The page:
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[88] of one, at least, of the children of the second generation born in the house are stored pleasant pictures of days gone by, when the golden robin built her nest in the long branches, and a swing hung from a branch over the road or driveway which led up to the house from Medford street. The Somerville Historical Society also has pleasant and inspiring memories of the years when the old house was its headquarters.

Sycamore trees grew on each side of the driveway, and gave the name to the street. They were cut down long ago, and boards made of the wood were used to re-floor a shed of the Tufts house. Wood from the sycamore tree is not suitable for use in places exposed to the atmosphere, and so the new floor was not very durable.

A row of sycamore trees grew on each side of Medford street, from Central to Thurston, where there was a well and drinking trough for the wayfarer and Mr. Tufts' cattle. From Thurston to School, the land being somewhat lower, Medford street was lined with willows. All these trees met overhead, and must have formed an attractive, shady avenue. At School street was a small pond with a large willow tree in the centre. A ‘resting-stone’ near was often the stopping place on the way from school for one little girl, at least. Some of these willow trees still remain.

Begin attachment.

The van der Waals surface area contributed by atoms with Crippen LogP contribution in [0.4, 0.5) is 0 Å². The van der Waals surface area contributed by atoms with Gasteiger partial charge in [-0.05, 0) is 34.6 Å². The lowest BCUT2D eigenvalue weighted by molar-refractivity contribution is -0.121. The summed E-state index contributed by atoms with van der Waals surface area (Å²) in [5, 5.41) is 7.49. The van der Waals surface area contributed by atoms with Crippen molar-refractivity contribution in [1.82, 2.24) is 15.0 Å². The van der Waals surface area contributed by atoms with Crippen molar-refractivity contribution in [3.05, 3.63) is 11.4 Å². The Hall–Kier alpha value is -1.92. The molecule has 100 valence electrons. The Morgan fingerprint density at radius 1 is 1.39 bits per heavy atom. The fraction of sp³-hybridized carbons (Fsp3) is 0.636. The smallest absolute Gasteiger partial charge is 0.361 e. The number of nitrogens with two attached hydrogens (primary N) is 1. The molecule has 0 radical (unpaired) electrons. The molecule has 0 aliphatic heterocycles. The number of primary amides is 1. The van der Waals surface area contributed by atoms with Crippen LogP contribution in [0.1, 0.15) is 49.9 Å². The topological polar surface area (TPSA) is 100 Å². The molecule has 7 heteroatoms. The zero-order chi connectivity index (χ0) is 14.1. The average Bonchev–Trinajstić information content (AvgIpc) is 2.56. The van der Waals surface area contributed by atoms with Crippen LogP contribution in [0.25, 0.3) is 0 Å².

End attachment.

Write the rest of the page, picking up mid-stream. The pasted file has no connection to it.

An orchard, with a great variety of fruit, was one of the attractions of this homestead, and there are left of it four trees, still bearing, three of which belong to a member of the second generation. Of the rest of the orchard, which was located across Medford street from the Tufts house, as well as back toward Central street, only the memory of a tree, the fruit of which was very sweet, though no larger than a crab-apple, remains.

Many of the trees on Forster street were set out by Deacon Charles Forster, who was interested in the formation of the first church in Somerville, and in other measures for the good of the community, when it was separated from Charlestown, in 1842.

Going down Broadway, one on the lookout for old trees is brought to a halt at the sight of a spreading apple tree on the estate of I. A. Whitcomb. Investigation leads one to conclude

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